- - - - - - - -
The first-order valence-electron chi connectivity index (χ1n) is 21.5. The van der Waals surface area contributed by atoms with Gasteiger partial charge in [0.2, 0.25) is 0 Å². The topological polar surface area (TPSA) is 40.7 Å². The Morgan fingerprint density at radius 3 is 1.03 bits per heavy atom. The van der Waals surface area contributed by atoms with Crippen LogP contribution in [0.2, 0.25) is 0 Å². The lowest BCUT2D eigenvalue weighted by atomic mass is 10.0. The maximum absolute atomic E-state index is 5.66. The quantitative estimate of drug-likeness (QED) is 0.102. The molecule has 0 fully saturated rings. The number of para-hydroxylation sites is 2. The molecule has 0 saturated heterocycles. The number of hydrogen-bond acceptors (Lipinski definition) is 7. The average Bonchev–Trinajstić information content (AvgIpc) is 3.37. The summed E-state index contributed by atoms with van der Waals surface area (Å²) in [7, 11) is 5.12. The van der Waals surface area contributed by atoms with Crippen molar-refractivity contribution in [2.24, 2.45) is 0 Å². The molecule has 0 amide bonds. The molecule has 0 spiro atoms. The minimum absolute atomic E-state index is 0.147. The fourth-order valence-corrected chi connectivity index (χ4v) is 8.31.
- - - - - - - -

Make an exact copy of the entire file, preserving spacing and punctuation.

The first-order valence-electron chi connectivity index (χ1n) is 21.5. The van der Waals surface area contributed by atoms with Gasteiger partial charge in [0.2, 0.25) is 0 Å². The topological polar surface area (TPSA) is 40.7 Å². The Morgan fingerprint density at radius 3 is 1.03 bits per heavy atom. The van der Waals surface area contributed by atoms with Crippen LogP contribution in [0.2, 0.25) is 0 Å². The lowest BCUT2D eigenvalue weighted by atomic mass is 10.0. The maximum absolute atomic E-state index is 5.66. The quantitative estimate of drug-likeness (QED) is 0.102. The molecule has 0 fully saturated rings. The number of para-hydroxylation sites is 2. The molecule has 0 saturated heterocycles. The number of hydrogen-bond acceptors (Lipinski definition) is 7. The average Bonchev–Trinajstić information content (AvgIpc) is 3.37. The summed E-state index contributed by atoms with van der Waals surface area (Å²) in [7, 11) is 5.12. The van der Waals surface area contributed by atoms with Crippen molar-refractivity contribution in [2.24, 2.45) is 0 Å². The molecule has 0 amide bonds. The molecule has 0 spiro atoms. The minimum absolute atomic E-state index is 0.147. The fourth-order valence-corrected chi connectivity index (χ4v) is 8.31.